DISC: History and Development
DISC has been in development far longer than most people realize. Dating back to 444 B.C., the original DISC model was theorized by Empodocles – a philosopher from Sicily. The original four “elements” proposed by Empodocles were Fire, Air, Water, and Earth. He believed a person’s behavior was affected by these environmental elements, rather than by internal factors known today as DISC Personality Types. Approximately fifty years later, Hippocrates redefined these elements as the Four Temperaments: Choleric, Sanguine, Melancholic, and Phlegmatic.
Carl Gustav Jung and William Moulton Marston
During the early 1900’s, Carl Gustav Jung (known as the founder of analytical psychology) made yet another change to the Four Temperaments. After further research and development, he came to define the four internal factors as Feeling, Intuition, Sensation, and Thinking. This reflected his findings that temperaments directly affect the way we give, receive, and process information. Jung’s discoveries ultimately laid the foundation for the Myers Briggs Personality Test (MBTI), an inferior but well-known cousin of today’s more accurate DISC assessments.
It was not long after Carl Jung that William Moulton Marston wrote a book titled Emotions of Normal People in the late 1920’s. Marston’s book marked the true beginning of modern-day DISC personality theory. He called it the DISC Personality System, which he validated at Harvard University through official research studies. His biggest contribution to DISC personality theory was the acknowledgement and validation that a person’s DISC profile accurately predicts their observable behavior.
With Marston’s work, the four quadrants of the DISC Personality System were renamed for the final time as Dominance, Influence, Steadiness, and Compliance. These definitions are still in use today in modern-day DISC Tests and Behavioral Assessments.
Myers Briggs Personality Test
The Myers Briggs Personality Test (MBTI) indicates personal preferences in how people view the world, process information, and make decisions. It’s a popular personality test frequently used in the workplace to improve communication and help managers better motivate their employees.
It has many shortcomings, however, mainly because you are lumped into one of just sixteen (16) personality categories. This oversimplification means there is little functional insight or value of the MBTI assessment in the workplace, even if the test itself is fun to take and share with colleagues. Furthermore, MBTI is not a validated assessment for hiring, communication, training, or development.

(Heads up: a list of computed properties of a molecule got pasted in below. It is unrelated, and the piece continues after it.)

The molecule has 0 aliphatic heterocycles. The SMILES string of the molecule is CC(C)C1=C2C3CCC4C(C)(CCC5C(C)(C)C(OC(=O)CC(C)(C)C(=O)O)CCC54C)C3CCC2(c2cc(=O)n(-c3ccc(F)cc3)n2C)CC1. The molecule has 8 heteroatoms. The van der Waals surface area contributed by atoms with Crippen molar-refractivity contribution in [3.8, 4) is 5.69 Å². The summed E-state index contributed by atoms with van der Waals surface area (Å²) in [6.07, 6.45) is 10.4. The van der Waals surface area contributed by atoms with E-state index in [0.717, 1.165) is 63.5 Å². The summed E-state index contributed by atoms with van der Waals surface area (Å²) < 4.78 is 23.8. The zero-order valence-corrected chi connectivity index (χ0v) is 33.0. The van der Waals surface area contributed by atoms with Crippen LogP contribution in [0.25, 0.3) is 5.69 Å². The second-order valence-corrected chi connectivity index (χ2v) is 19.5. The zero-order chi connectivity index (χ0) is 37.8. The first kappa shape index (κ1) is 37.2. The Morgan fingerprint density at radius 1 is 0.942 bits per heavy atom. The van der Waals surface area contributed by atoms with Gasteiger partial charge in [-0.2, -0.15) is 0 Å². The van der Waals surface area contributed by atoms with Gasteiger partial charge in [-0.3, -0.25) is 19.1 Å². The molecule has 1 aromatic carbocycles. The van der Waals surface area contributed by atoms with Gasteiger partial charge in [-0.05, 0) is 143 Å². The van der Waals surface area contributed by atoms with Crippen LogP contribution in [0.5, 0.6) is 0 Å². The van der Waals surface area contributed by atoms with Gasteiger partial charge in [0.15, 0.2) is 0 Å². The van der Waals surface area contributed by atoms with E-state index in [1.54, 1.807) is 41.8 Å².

DISC Personality Tests
There are many flavors of DISC Personality Tests available in the market today. These range from free and useless to expensive and insightful. Many of the less expensive DISC Personality Tests available use a model similar to the Myers Briggs Personality Test. Such assessments only provide between 4-16 final profiles from which to draw insight. Oversimplified profiling reduces accuracy and validity, and also renders the assessment useless for hiring, training, and development.
By contrast, our DISC Tests and/or Talent Insights Assessments provide 384 profiles derived from 19,000 possible combinations. Our partner, TTI Success Insights, was the first company to computerize the DISC Personality Test in the 1980’s and remains the industry-leader for reporting accuracy and validity today.
The unparalleled validity and accuracy of our performance assessments yields detailed, validated, and functional results. These are professional tools with research, patents, case studies, and legal clearances behind them – things no other DISC Personality Test or related product has today.
Putting this into context, our DISC Personality Test and related assessments have been used over 30 million times around the world at over 100,000 companies. They are available in more than 40 languages and currently are in use in more than 90 countries. All of our assessments have a proven track record and are validated for hiring, training, and development.
Applications of DISC in the Workplace
DISC is frequently used in the workplace for:
- Employee Selection – Many employers use DISC Personality Tests and related assessments to screen applicants and evaluate job fit, which is called Job Benchmarking or Predictive Analytics.
- Training & Development – DISC workshops are popular activities for small and large companies alike. They help employees apply the insights from their DISC tests for improved communication and productivity.
- Sales Skills Training – Another frequent application of DISC is sales training. Combined with tools like our Sales Skills Index, which compares a salesperson’s profile to 30,000 top sales performers, DISC can help a salesperson communicate more effectively with prospects and customers – increasing their persuasiveness and leading to more closed deals.
Ready to take your DISC Personality Test or learn more? Contact us today to submit your inquiry and we will gladly assist you. Alternatively, learn more from our articles below or with our free online DISC eLearning course.